The lectures are substantial and inevitably dense. They read well, even in translation, with the occasional hiccups, and they carry a marked oral quality that includes the colourful and the synchronic immediacy of Madrid as well as large references to the immense world whirling around 1934. The language is alive: there is off-script to this script. The discourse is uneven, asymmetrical, responds to immediate pressures and opens up to civilizational vistas, having the meaning of the Roman Empire at the centre. If Toynbee travelled around the world of civilizations, Ortega blows the whistle on Toynbee about the legacy of this imperial Rome in the tight knot of the shared civilization of the West, not then called “liberal” by either scholar. Both were sitting on the anti-Communist side of the fence (the English, more orthodox or establishment variety in his native country, the Spaniard’s liberalism less so, and yet, silences or not, complicit with military and authoritarian measures; inevitably, family members and disciples scattered across all feelings and winds, fields of knowledge and geographies). Surely there were many disappointments about and around Ortega, and Gracia’s good biography tells us a few (disappointments too about Toynbee in William H. McNeill’s good biography). Yet, Ortega travelled before and after 1948, but he could not adjust to any other society other than his native country and mother tongue. He had his limitations and he held some animadversion towards the English. It is probably fair to say that the Anglo world was Ortega’s blind spot, English by that time already becoming the lingua franca. In his criticism of Toynbee, Ortega must have already sensed something of the early geopolitical Cold-War reconfigurations beyond his own life traveling through the second half of the last century.



Politics is of the essence in Ortega’s philosophy of big history; that is, who commands and who obeys. This unavoidable political dimension also ‘contaminates,’ how could it not?, the knowledge process in Ortega’s times –and ours. The exercise of command is the crucial or the dominant dimension for historical reason to consider. In furthering his synthetic vision of the Roman Empire, such political practice is embodied or impersonated by the imperator. And this is mostly visible along the line of the Rhine, Ortega says. Indulging in anatomical language, the comparison is between the two different civilizations, the Roman and the Carolingian. The latter has two sides (the “lobes,” French and German), which have nothing to do with the Rhine limes of the Roman Empire, which placed “barbarism” beyond the frontier; and hence, danger. Ortega uses spatialization for his historical exegesis and readers must make sure to have a few historical atlases around. The Madrid philosopher superimposes civilizations on the map so to speak to prove the point that the Rhine holds very different meanings for the Roman and Western civilizations (such line of the Rhine will play a central role all the way to WWII). Ortega charges Toynbee with lack of historical understanding of such “anatomical” demarcations that capture different civilizational entities. “Nation is distance,” is the curious Ortega assertion: the French and the Germans are, Ortega says, two profoundly different ways of being men, already during Carolingian times, yet both are within the West passing through different stages or even mutations until today. Hegemonic core of Europe then and now, we could say with him.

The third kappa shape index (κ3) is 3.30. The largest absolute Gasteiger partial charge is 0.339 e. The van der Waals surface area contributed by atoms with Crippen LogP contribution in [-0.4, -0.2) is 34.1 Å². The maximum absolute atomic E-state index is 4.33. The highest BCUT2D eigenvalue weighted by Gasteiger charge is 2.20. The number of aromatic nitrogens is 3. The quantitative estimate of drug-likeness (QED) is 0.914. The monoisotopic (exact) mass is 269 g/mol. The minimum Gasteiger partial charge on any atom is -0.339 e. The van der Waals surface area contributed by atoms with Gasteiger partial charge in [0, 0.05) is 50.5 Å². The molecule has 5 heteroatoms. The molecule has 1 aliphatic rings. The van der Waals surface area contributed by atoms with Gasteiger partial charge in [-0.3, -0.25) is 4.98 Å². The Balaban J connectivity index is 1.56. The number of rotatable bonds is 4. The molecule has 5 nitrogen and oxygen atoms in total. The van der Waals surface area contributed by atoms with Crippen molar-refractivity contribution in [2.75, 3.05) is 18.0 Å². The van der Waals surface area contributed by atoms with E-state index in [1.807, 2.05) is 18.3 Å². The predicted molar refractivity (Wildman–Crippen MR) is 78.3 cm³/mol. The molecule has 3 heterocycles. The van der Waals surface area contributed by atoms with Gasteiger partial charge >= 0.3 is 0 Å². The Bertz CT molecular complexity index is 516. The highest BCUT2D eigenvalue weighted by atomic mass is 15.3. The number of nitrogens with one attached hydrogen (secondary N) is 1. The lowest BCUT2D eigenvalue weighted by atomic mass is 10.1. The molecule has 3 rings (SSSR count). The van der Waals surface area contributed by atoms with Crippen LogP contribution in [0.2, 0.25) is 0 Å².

Ortega “Goes Old Roman” Against Toynbee.

The monumental historical fact of the Roman Empire is considered by Toynbee “a” or “the” prototype of the universal state (the indefinite articles in A Study of History and An Interpretation of Universal History should fool no one). No English understatement and Spanish “arrogance” hide the double intellectual ambition and Toynbee plays “social distancing” with Ortega also during his visit to Spain in 1951). Ortega subjects this prototypical, universalizing tenet to an extended interrogation and exposes all sorts of problems: Toynbee’s is a narrow-Anglo focus of the West, made “classical,” as it travels around the history of the world of “who the West is” and a severe distortion of “who others are.” Impatient post-structuralist and anti-identitarian dispositions must “hold their horses.” Any “postcolonial” impatience will learn to wait patiently at any mention of the West too, so that we continue exploring a brief summary of Ortega’s fierce critique of Toynbee, even as some of the Englishman’s visions remain still provocative even today (perhaps for a second article for Toynbee Prize Foundation).